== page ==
Letter from an American – December 10, 2021


Fetal heartbeat bills by state, including time limit without exceptions marked:   
Heartbeat bill passed (to go into effect) (blue color)
  Law partially passed by state legislature (dark color)
  Law blocked by court order (grey color)

Today, in Whole Woman’s Health v. Jackson, the Supreme Court undermined the federal protection of civil rights that has shaped our world since the 1950s.

The case asked whether opponents of Texas’s S.B. 8, the so-called Heartbeat Bill, could bring a federal case to block the law, which gets around normal challenges by putting private individuals, rather than the state itself, in charge of enforcing it. By a vote of 5 to 4, the court said they could sue, but it limited that ability so severely that the law itself will remain largely intact.

The state law, which went into effect on September 1, prohibits abortion after six weeks of a pregnancy, before most women know they’re pregnant. And yet, the 1973 Roe v. Wade decision of the Supreme Court affirmed that women have the constitutional right to abortion without undue restrictions, primarily in the first trimester of a pregnancy.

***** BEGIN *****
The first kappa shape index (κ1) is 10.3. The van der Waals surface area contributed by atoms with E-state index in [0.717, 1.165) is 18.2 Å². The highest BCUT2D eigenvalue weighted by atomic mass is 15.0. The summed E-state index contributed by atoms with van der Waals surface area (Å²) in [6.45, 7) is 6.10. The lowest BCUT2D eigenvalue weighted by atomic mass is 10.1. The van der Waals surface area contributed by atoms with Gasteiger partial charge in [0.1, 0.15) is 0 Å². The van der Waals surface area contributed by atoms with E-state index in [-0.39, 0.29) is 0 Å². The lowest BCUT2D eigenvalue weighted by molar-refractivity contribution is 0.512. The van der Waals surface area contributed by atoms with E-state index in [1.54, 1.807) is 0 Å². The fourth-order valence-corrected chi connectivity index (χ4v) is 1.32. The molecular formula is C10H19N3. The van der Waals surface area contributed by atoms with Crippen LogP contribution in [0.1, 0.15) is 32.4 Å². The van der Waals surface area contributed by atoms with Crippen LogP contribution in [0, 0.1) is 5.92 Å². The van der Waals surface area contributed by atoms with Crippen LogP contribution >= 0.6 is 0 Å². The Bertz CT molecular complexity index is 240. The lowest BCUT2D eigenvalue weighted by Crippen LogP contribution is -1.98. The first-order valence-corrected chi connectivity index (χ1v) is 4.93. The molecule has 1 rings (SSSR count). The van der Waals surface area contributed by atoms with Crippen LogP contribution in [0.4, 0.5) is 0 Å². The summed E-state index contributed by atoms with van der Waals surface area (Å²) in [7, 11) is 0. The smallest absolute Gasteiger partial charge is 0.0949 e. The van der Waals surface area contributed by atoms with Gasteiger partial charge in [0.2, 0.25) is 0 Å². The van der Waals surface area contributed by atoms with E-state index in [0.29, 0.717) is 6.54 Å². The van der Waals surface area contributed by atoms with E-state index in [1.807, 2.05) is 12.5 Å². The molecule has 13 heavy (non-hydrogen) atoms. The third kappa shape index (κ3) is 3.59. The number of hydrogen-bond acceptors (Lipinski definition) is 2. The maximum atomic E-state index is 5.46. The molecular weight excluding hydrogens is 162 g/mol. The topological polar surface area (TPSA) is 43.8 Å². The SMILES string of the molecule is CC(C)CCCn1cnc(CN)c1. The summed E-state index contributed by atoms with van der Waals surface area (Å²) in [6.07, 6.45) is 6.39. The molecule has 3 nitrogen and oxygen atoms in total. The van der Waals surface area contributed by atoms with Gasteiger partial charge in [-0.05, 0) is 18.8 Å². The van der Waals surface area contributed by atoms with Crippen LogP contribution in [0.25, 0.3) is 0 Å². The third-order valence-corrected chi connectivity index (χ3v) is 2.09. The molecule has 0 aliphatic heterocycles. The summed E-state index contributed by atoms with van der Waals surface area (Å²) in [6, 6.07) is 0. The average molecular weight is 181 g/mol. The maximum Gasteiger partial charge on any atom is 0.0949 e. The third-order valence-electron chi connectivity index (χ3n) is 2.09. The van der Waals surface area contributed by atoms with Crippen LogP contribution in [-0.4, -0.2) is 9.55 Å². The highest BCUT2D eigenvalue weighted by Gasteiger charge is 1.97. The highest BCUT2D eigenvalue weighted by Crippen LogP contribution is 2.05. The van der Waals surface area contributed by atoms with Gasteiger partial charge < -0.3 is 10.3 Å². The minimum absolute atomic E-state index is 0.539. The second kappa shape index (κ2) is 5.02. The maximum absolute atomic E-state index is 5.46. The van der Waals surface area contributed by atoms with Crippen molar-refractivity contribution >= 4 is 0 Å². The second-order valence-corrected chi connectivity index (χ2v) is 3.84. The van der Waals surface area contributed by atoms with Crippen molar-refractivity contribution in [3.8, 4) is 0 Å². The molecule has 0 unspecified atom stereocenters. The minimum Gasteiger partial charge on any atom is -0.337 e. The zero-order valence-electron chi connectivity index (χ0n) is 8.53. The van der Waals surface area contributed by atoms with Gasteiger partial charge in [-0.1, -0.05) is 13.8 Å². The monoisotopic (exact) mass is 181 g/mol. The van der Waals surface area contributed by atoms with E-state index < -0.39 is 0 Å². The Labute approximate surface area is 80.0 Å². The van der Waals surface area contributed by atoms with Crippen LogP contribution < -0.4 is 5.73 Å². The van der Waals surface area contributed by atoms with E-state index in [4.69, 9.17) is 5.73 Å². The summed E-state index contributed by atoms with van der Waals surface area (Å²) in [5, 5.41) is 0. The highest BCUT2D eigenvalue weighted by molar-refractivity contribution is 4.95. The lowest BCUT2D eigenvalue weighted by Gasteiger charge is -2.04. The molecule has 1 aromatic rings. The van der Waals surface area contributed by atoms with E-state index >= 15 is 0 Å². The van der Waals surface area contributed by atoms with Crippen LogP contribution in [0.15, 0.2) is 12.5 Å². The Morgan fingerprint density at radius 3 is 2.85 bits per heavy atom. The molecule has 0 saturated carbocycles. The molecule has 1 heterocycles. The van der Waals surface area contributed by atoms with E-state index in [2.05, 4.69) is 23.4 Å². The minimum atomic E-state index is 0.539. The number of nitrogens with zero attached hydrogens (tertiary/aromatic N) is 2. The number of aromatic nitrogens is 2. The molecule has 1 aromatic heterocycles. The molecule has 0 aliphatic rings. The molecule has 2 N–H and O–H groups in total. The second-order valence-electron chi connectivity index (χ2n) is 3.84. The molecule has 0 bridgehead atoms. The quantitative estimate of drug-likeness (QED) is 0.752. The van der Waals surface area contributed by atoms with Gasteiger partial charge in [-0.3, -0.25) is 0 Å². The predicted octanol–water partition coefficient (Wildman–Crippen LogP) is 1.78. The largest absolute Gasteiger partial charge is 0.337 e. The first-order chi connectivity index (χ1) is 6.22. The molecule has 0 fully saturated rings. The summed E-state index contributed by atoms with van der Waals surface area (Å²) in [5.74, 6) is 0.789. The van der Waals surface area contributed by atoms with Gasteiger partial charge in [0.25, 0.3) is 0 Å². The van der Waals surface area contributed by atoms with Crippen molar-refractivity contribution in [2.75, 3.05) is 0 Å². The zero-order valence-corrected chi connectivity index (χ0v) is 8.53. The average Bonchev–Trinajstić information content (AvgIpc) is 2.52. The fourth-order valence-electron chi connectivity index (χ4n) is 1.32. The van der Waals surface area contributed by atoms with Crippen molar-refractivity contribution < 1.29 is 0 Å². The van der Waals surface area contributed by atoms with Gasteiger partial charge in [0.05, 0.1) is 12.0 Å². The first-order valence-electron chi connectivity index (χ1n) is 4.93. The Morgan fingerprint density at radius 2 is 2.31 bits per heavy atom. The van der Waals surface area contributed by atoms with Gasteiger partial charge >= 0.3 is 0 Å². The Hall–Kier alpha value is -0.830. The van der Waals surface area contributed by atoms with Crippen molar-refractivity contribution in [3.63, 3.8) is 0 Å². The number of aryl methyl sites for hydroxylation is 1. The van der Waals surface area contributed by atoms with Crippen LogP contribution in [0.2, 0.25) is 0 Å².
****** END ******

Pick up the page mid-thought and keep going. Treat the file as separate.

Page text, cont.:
This case is about far more than abortion. It is about the federal protection of civil rights in the face of discriminatory state laws. That federal protection has been the key factor in advancing equal rights in America since the 1950s.

When the Framers wrote the Constitution in 1787, shortly after the American Revolution against a king colonists had come to believe was a tyrant, many leading Americans were still worried about concentrating too much power in the hands of a chief executive and a central government. In order to convince people to ratify the Constitution, leaders called for explicit limits to what the new national government could do to citizens. In 1791 the nation added ten amendments to the Constitution to protect individual freedom and rights, including, for example, freedom of religion, freedom of the press, protection from unreasonable searches and seizures, the right to a speedy trial, and so on.

Heather Cox Richardson for more

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